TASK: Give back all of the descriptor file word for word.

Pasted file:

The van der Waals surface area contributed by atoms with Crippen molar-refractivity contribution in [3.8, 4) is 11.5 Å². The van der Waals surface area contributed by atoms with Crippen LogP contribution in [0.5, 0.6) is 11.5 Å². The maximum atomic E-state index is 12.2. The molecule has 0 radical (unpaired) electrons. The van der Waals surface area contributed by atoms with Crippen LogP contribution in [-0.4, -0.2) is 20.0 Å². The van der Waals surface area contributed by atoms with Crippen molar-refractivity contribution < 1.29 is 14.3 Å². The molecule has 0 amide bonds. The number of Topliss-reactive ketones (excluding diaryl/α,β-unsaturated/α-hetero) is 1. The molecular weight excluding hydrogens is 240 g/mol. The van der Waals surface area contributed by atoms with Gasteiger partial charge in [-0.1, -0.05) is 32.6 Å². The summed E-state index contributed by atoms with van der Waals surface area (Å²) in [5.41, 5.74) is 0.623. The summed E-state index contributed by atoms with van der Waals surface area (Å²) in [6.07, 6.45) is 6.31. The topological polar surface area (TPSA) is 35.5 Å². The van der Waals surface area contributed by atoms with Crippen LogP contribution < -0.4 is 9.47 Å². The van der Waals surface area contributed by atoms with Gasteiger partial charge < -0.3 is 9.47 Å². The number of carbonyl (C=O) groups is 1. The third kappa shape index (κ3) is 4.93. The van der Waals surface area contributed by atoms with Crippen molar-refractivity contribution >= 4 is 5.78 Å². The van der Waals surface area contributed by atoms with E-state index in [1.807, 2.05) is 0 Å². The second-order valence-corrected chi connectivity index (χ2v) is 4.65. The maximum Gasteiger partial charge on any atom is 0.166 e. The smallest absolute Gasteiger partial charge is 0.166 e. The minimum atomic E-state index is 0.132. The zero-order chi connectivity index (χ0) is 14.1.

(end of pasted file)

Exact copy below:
The van der Waals surface area contributed by atoms with Crippen molar-refractivity contribution in [3.8, 4) is 11.5 Å². The van der Waals surface area contributed by atoms with Crippen LogP contribution in [0.5, 0.6) is 11.5 Å². The maximum atomic E-state index is 12.2. The molecule has 0 radical (unpaired) electrons. The van der Waals surface area contributed by atoms with Crippen LogP contribution in [-0.4, -0.2) is 20.0 Å². The van der Waals surface area contributed by atoms with Crippen molar-refractivity contribution < 1.29 is 14.3 Å². The molecule has 0 amide bonds. The number of Topliss-reactive ketones (excluding diaryl/α,β-unsaturated/α-hetero) is 1. The molecular weight excluding hydrogens is 240 g/mol. The van der Waals surface area contributed by atoms with Gasteiger partial charge in [-0.1, -0.05) is 32.6 Å². The summed E-state index contributed by atoms with van der Waals surface area (Å²) in [5.41, 5.74) is 0.623. The summed E-state index contributed by atoms with van der Waals surface area (Å²) in [6.07, 6.45) is 6.31. The topological polar surface area (TPSA) is 35.5 Å². The van der Waals surface area contributed by atoms with Crippen LogP contribution < -0.4 is 9.47 Å². The van der Waals surface area contributed by atoms with Gasteiger partial charge < -0.3 is 9.47 Å². The number of carbonyl (C=O) groups is 1. The third kappa shape index (κ3) is 4.93. The van der Waals surface area contributed by atoms with Crippen molar-refractivity contribution >= 4 is 5.78 Å². The van der Waals surface area contributed by atoms with E-state index in [1.807, 2.05) is 0 Å². The second-order valence-corrected chi connectivity index (χ2v) is 4.65. The maximum Gasteiger partial charge on any atom is 0.166 e. The smallest absolute Gasteiger partial charge is 0.166 e. The minimum atomic E-state index is 0.132. The zero-order chi connectivity index (χ0) is 14.1.